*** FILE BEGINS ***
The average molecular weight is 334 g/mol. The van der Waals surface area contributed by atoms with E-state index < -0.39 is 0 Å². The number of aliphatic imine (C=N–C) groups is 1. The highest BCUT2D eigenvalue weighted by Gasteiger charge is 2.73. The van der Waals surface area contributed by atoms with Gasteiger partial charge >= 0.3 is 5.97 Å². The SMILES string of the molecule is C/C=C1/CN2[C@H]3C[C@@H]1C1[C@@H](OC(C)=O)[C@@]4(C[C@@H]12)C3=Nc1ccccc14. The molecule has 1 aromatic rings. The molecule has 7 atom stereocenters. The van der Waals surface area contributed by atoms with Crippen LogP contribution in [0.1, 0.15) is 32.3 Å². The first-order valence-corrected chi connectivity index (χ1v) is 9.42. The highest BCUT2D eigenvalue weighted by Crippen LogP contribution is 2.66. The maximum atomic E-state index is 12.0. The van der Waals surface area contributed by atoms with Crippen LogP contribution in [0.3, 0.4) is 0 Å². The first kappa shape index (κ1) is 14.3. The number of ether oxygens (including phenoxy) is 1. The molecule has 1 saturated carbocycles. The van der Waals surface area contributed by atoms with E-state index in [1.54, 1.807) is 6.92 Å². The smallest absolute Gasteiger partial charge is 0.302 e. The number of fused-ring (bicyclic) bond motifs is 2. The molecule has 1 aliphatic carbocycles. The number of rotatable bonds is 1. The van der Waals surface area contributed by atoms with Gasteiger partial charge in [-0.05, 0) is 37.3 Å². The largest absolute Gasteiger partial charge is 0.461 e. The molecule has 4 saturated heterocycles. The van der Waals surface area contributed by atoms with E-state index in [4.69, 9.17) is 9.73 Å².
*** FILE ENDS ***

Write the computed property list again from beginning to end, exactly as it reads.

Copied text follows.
The average molecular weight is 334 g/mol. The van der Waals surface area contributed by atoms with E-state index < -0.39 is 0 Å². The number of aliphatic imine (C=N–C) groups is 1. The highest BCUT2D eigenvalue weighted by Gasteiger charge is 2.73. The van der Waals surface area contributed by atoms with Gasteiger partial charge >= 0.3 is 5.97 Å². The SMILES string of the molecule is C/C=C1/CN2[C@H]3C[C@@H]1C1[C@@H](OC(C)=O)[C@@]4(C[C@@H]12)C3=Nc1ccccc14. The molecule has 1 aromatic rings. The molecule has 7 atom stereocenters. The van der Waals surface area contributed by atoms with Crippen LogP contribution in [0.1, 0.15) is 32.3 Å². The first-order valence-corrected chi connectivity index (χ1v) is 9.42. The highest BCUT2D eigenvalue weighted by Crippen LogP contribution is 2.66. The maximum atomic E-state index is 12.0. The van der Waals surface area contributed by atoms with Crippen LogP contribution in [0.3, 0.4) is 0 Å². The first kappa shape index (κ1) is 14.3. The number of ether oxygens (including phenoxy) is 1. The molecule has 1 saturated carbocycles. The van der Waals surface area contributed by atoms with E-state index in [1.54, 1.807) is 6.92 Å². The smallest absolute Gasteiger partial charge is 0.302 e. The number of fused-ring (bicyclic) bond motifs is 2. The molecule has 1 aliphatic carbocycles. The number of rotatable bonds is 1. The van der Waals surface area contributed by atoms with Gasteiger partial charge in [-0.05, 0) is 37.3 Å². The largest absolute Gasteiger partial charge is 0.461 e. The molecule has 4 saturated heterocycles. The van der Waals surface area contributed by atoms with E-state index in [4.69, 9.17) is 9.73 Å².